The Stories Hadley Hemingway Lost
In the end, he was glad they were gone. No one wants to be confronted with the stories written in his youth. “Juvenalia,” he called them before they disappeared.
The stories boarded the train to Switzerland in a valise. They sat impatient under the seat in the Gare de Lyon station. They were waiting for the whistle and the great bellowing of the train in motion. They were waiting for their chance.
They were long-winded and self-indulgent. They were the best work he ever produced. They were doubled, each a twin competing with his carbon copy duplicate. They were his life’s work and then they were gone.
They whispered to each other in the darkness. They remembered great stretches of country between Michigan and Illinois. Travel was nothing new to them. They grew prophetic and sad as they crossed the border. In the steady rhythm of the train, they could hear the mumbled words of the new stories he would write. Through the window, they watched their replacements rising meteoric as they slid through the Alps. They were small and forgotten.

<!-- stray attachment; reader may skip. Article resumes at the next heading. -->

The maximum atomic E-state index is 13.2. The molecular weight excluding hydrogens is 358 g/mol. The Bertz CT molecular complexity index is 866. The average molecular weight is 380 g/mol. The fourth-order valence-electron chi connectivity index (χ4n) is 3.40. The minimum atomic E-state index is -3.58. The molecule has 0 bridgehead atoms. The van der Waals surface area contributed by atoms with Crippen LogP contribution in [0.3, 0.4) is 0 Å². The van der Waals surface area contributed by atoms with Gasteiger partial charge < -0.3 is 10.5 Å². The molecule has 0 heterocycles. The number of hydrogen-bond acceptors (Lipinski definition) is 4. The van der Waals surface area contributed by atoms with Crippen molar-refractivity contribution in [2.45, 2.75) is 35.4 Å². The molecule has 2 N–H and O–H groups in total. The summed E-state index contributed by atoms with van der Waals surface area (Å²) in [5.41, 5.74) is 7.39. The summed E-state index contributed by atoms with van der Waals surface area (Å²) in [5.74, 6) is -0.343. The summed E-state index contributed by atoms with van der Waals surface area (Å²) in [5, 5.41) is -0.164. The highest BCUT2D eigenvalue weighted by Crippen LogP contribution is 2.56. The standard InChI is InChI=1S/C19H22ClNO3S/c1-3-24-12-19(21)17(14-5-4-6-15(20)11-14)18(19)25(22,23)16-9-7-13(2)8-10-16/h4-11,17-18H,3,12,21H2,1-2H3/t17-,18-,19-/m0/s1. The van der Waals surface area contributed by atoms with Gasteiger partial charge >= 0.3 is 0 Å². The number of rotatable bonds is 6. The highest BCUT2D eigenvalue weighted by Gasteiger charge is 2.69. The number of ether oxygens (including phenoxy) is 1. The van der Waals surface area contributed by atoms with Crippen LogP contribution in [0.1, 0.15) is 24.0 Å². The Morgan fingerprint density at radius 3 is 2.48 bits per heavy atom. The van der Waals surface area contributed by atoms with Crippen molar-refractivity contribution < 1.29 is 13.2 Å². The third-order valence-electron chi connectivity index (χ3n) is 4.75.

They wished for nothing more than escape from their confinement. The inside of the valise would never be enough. They longed to drift across the countryside on winds that no words would ever contain. They dreamt of settling down onto fertile soil to rest and decay. They craved the soft touch of rain and snow. Bird nests would be built from their shredded fragments. They would drift down the course of gentle creeks and join with rivers. They would transcend the base physicality of paper and ink.
They would haunt Hemingway’s dreams, whole sentences and paragraphs waking him in the tropical heat of Key West and Cuba. In Idaho, their precise phrases rustled around the floorboards of his room in the dark of night. They called to him in familiar voices until the lost stories were all he could hear.